Anchored by Jake Tapper, The Lead airs at 4 p.m. ET on CNN.
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President Barack Obama and the White House continue to tread delicately in formulating a response to developments in Cairo.
"They can't come out and call it a coup or side with one of the factions for obvious reasons, the foreign aid issue and also because the administration doesn't want to take the position it's opposing a democratically elected government in Egypt," said democratic strategist Julian Epstein.
Regardless, Republicans are taking the president to task for his support for Egypt's former leader.
"This administration has been seen to be allied to two repressive governments in a row," said Ramesh Ponnuru, senior editor for National Review and visiting fellow at the American Enterprise Institute.
The United States has provided Egypt with billions of dollars in economic and military aid. As the dust settles in Cairo and politicians reconvene in Washington after the July 4 recess, Congress will have to decide on the future of American support for the Middle Eastern nation in transition.
"Until there's a new, solid president or not there, they need to figure out what to do, because the clock is ticking," said Jackie Kucinich, host of The Washington Post's new politics show "In Play."
Check out the video above for full analysis of Washington's reactions to the coup.
As the protesters roared in Tahir Square in Egypt, President Barack Obama and his top national security officials were hunkered down in the situation room at the White House, trying to game out an incredibly volatile and complicated situation, the vanilla statements coming from the State Department podium notwithstanding
"We are monitoring it very closely," said State Department spokesperson Jen Psaki Thursday, "and continue to believe that of course the Egyptian people deserve a peaceful political solution to the current crisis."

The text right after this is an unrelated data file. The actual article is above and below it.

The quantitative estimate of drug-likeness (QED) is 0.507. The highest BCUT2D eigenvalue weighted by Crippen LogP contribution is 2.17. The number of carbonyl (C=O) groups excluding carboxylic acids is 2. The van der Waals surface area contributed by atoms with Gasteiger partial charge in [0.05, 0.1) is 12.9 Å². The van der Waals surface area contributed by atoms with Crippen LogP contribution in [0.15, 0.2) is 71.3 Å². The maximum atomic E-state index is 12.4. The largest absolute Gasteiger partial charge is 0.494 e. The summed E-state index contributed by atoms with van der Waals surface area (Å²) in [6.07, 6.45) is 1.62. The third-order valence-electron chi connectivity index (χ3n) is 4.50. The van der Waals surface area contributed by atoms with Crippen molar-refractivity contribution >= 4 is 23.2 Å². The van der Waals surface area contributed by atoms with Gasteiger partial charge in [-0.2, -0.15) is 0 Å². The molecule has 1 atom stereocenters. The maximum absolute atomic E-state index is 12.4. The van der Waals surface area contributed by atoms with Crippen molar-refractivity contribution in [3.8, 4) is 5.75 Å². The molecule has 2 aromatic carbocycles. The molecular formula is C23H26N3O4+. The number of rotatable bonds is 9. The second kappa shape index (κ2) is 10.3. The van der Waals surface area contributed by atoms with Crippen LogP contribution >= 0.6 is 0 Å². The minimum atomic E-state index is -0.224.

Hours after Egyptian President Mohamed Morsy was removed from power by the military, Obama released a carefully worded statement – and what he did not say mattered most.
He purposefully avoided using the word "coup."
He didn't call on the Egyptian military to restore power to 'the democratically elected civilian government,' but rather to "a democratically elected civilian government."
In other words, not necessarily Morsy's government.
Two hundred and thirty-seven years ago today, the continental Congress approved the final wording of the Declaration of Independence.
Perhaps most famously declaring, "We hold these truths to be self-evident, that all men are created equal, that they are endowed by their Creator with certain unalienable Rights, that among these are Life, Liberty and the pursuit of Happiness."
Lesser known is the last sentence in that document, "And for the support of this Declaration, with a firm reliance on the protection of divine Providence, we mutually pledge to each other our Lives, our Fortunes and our sacred Honor."
There really are not that many of us who actually walk that walk, who truly pledge our lives and our sacred honor for this country, and for what it endeavors to represent – not just independence from Great Britain and King George III, but from the old order.
And yet every day we hear of those who do pledge their lives.
For American children, there is nothing quite like Fourth of July fireworks - the awe, the excitement, the united American community congregating and looking to the skies.
Many outgrow that sense of wonder, but for children and their parents it is nothing short of magical.
For the children of members of the military, that feeling is even more intense and familial, given what members of the military – and their families – do for the United States, what they sacrifice.
But this year, because of Washington, D.C. dysfunction and the failure of the president and Congress, Democrats and Republicans, to arrive at a budget compromise, there will be no fireworks for the children at several military bases, from Hawaii to North Carolina.
Jurors in the George Zimmerman trial are spending the holiday not in the courtroom, but sequestered until the trial resumes Friday.
Thursday's break comes after some of the most dramatic testimony of the trial to date, and jurors still haven't heard from Trayvon Martin's mother, who may testify Friday as the prosecution wraps up its case.
CNN legal correspondent Jean Casarez analyzes the case to date in the video above.